5
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Although there are several implementations of binary search tree, I have made my own implementation for practice. The following code does the followoing operation - Create a binary tree - search through a binary tree - inorder traversal - preorder traversal - breadth first traversal - depth first traversal(post order)

Please suggest improvements or possible short comming in the code

import static org.junit.Assert.assertEquals;
import java.util.LinkedList;
import java.util.Queue;
import java.util.Stack;
import org.junit.Test;

public class BST {
public TreeNode root = null;

public TreeNode get(int element){
    if(root == null){
        return null;
    }
    TreeNode runner = root;
    while (true){
        if(runner.data > element){
            if(runner.leftNode == null){
                return null;
            }
            runner = runner.leftNode;
        } else if(runner.data < element) {
            if(runner.rightNode == null){
                return  null;
            }
            runner = runner.rightNode;
        } else {
            return runner;
        }
    }
}

public void insert(int element){
    if(root == null){
        root = new TreeNode(element);
        return;
    }
    TreeNode runner = root;
    while (runner.data != element){
        if(runner.data > element){
            if(runner.leftNode == null){
                runner.leftNode = new TreeNode(element);
                return;
            }
            runner = runner.leftNode;
        } else {
            if(runner.rightNode == null){
                runner.rightNode = new TreeNode(element);
                return;
            }
            runner = runner.rightNode;
        }
    }
}

public static void breathFirstSearch(TreeNode root){
    Queue<TreeNode> queue = new LinkedList<TreeNode>();
    queue.add(root);
    TreeNode runner = root;
    while(!queue.isEmpty()){
    runner = (TreeNode)queue.remove();
    if(runner.leftNode != null){
        queue.add(runner.leftNode);
    }
    if(runner.rightNode != null){
        queue.add(runner.rightNode);
    }
    System.out.println("visited node " + runner.data);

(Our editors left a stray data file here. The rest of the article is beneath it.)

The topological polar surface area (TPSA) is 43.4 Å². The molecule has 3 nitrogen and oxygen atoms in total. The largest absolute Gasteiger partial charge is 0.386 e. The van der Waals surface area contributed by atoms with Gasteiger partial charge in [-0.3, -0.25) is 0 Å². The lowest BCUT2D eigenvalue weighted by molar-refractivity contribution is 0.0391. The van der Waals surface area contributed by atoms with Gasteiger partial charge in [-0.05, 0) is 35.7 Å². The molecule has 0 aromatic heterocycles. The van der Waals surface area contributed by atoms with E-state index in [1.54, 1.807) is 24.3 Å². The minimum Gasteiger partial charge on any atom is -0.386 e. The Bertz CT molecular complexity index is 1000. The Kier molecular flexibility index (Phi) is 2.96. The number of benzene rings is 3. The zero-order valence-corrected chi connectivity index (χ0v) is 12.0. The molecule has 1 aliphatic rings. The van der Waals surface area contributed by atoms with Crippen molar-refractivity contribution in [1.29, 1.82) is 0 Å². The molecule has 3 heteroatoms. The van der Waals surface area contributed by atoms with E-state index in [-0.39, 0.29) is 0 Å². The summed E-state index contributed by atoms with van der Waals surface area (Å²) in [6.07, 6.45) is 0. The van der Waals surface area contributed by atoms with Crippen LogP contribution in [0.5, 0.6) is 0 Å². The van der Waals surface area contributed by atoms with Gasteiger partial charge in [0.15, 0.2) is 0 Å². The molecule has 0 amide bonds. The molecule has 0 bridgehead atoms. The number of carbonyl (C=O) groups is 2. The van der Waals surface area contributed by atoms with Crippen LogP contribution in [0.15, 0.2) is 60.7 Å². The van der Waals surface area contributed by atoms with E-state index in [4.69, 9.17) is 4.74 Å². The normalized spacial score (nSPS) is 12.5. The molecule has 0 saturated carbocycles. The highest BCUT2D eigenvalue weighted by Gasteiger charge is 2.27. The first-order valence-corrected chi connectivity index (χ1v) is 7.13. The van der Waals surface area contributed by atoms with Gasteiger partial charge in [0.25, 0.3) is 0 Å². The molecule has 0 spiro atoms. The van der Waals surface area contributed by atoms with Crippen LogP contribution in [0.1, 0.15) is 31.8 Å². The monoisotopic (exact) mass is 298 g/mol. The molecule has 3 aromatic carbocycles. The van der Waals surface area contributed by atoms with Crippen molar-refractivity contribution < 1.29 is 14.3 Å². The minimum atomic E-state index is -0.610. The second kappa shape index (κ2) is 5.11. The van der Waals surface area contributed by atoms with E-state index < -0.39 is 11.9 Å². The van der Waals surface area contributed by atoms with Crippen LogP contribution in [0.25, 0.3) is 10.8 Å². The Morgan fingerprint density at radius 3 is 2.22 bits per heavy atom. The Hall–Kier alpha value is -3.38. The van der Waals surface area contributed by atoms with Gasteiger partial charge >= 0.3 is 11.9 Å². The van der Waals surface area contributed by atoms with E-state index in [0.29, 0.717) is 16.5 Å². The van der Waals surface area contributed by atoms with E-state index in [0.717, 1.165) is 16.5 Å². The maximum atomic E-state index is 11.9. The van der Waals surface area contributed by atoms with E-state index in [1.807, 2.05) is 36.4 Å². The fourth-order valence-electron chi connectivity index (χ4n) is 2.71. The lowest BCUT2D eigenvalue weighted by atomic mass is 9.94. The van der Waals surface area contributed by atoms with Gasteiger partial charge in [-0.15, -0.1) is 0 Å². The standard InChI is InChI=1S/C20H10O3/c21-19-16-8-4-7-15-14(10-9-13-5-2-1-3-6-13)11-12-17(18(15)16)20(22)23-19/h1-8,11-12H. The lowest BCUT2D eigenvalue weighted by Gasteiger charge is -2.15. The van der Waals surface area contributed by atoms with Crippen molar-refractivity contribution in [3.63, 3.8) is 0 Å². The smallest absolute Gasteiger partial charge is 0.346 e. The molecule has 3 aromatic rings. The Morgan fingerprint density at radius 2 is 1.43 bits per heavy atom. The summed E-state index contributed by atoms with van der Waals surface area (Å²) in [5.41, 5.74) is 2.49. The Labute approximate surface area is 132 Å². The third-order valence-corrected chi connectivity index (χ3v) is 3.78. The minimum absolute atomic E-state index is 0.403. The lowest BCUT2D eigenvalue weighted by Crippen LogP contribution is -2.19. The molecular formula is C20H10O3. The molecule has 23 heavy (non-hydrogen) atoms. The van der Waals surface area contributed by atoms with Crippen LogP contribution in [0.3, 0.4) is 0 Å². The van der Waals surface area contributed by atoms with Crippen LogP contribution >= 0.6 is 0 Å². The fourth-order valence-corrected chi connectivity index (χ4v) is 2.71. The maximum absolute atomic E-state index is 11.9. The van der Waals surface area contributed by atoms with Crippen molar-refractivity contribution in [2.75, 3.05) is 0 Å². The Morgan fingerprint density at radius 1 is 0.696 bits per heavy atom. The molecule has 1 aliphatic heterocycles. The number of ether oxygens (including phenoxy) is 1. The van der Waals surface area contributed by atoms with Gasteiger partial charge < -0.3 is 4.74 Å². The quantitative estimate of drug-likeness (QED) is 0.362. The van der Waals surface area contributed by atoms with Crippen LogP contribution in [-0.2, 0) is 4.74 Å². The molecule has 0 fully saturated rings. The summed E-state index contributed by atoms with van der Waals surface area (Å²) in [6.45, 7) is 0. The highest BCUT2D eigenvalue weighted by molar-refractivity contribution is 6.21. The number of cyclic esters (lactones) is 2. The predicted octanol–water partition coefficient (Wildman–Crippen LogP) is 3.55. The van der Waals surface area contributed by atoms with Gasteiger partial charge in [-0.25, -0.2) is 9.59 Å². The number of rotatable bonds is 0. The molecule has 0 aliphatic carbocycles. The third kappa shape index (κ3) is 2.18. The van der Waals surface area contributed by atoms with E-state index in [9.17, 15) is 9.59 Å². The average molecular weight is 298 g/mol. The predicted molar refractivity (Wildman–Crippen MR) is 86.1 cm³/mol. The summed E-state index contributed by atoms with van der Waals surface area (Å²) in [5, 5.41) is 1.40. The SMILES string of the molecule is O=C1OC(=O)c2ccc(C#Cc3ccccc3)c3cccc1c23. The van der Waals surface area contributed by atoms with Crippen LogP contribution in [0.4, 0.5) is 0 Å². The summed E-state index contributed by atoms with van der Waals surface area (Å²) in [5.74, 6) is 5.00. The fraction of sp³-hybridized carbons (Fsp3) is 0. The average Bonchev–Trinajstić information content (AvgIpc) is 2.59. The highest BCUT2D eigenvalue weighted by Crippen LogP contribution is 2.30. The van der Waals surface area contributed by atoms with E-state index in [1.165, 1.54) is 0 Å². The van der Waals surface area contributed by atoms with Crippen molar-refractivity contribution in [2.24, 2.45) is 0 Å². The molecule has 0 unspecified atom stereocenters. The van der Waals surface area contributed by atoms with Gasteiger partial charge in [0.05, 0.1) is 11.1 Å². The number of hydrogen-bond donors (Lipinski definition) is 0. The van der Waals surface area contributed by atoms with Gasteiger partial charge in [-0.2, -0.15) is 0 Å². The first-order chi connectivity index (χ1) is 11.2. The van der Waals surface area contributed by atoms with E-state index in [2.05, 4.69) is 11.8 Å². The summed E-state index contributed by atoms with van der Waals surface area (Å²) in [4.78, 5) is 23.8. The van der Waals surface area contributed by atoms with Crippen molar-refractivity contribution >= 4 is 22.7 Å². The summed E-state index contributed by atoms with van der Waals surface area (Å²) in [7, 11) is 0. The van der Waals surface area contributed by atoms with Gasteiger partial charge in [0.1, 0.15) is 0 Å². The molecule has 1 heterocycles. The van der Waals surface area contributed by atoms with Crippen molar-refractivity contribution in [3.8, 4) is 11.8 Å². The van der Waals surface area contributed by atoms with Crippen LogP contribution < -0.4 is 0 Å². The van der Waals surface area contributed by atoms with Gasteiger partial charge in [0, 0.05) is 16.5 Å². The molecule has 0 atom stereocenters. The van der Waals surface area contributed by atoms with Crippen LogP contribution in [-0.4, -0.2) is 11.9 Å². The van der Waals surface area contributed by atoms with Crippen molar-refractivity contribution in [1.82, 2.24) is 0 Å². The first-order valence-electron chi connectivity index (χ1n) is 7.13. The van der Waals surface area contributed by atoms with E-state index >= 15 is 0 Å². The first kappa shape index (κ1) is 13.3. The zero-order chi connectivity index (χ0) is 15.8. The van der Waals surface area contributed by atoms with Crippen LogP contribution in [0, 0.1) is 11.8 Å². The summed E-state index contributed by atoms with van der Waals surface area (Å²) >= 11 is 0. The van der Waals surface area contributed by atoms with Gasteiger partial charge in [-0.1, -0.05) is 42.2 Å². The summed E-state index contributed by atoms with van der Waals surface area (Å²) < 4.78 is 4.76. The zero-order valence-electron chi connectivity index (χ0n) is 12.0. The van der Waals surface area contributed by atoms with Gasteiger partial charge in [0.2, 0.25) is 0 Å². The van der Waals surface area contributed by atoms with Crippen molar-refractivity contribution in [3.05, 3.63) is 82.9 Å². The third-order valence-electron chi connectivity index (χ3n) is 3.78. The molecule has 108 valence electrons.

}
}

public static void depthFirstSearch(TreeNode root){
    Stack<TreeNode> stack = new Stack<TreeNode>();
    if(root == null){
        return;
    }
    TreeNode runner = null;
    stack.add(root);
    while(!stack.empty()){
        runner = stack.peek();
        if(runner.leftNode != null && !runner.leftNode.visited){
            stack.add(runner.leftNode);
            continue;    
        }
        if(runner.rightNode != null && !runner.rightNode.visited){
            stack.add(runner.rightNode);
            continue;
        }
        stack.pop();
        runner.visited = true;
        System.out.println("visited node " + runner.data);
    }
}

public static void preOrderTraversal(TreeNode root){
    if(root == null){
        return;
    }
    System.out.print(root.data + " ");
    preOrderTraversal(root.leftNode);
    preOrderTraversal(root.rightNode);
}

public static void inOrderTraversal(TreeNode root){
    if(root == null){
        return ;
    }
    inOrderTraversal(root.leftNode);
    System.out.print(root.data + " ");
    inOrderTraversal(root.rightNode);
}

private class TreeNode {
    public int data;
    public TreeNode leftNode;
    public TreeNode rightNode;
    public boolean visited;
    TreeNode(int data){
        this.data = data;
    }
}    



@Test
public void basicTest(){
BST tree = new BST();
int[] data = {9, 5, 3, 1, 4, 8, 15, 11, 21, 20, 29};
for (int i : data){
    tree.insert(i);
}
assertEquals(tree.get(3).data, 3);
}

}
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Simplify get

You can simplify the get method like this:

public TreeNode get(int element) {
    TreeNode runner = root;
    while (runner != null) {
        if (runner.data > element) {
            runner = runner.leftNode;
        } else if (runner.data < element) {
            runner = runner.rightNode;
        } else {
            return runner;
        }
    }
    return null;
}

(Thanks @david-harkness for pointing out the extra shortcut!)

Breadth-first search

It's called breadth-first, not "breath-first".

Also, this initialization is pointless, as you overwrite the value of runner immediately in the loop:

Queue<TreeNode> queue = new LinkedList<TreeNode>();
queue.add(root);
TreeNode runner = root;
while (!queue.isEmpty()) {
    runner = (TreeNode) queue.remove();

And, the cast is also pointless, because the Queue is correctly declared with TreeNode type.

Depth-first search

The depthFirstSearch method will set all node.visited = true, so you won't be able to call it twice. Actually it's really bad to have side effects like this. It would be better if TreeNode didn't have the visited field at all. It's polluting the class with data only used by one specific purpose, the depth-first search. It doesn't belong there. You could track what was visited using a Set, used only in depthFirstSearch.

TreeNode

I would rename leftNode to left and rightNode to right. It's simpler and everybody understands what they are.

Since you never need to change data, it can be final.

The current implementation is limited to int values. It would be better if the BST could store anything comparable.

  1. Change the class declaration to this:

    public class BST<T extends Comparable<T>> {
    

    Likewise for TreeNode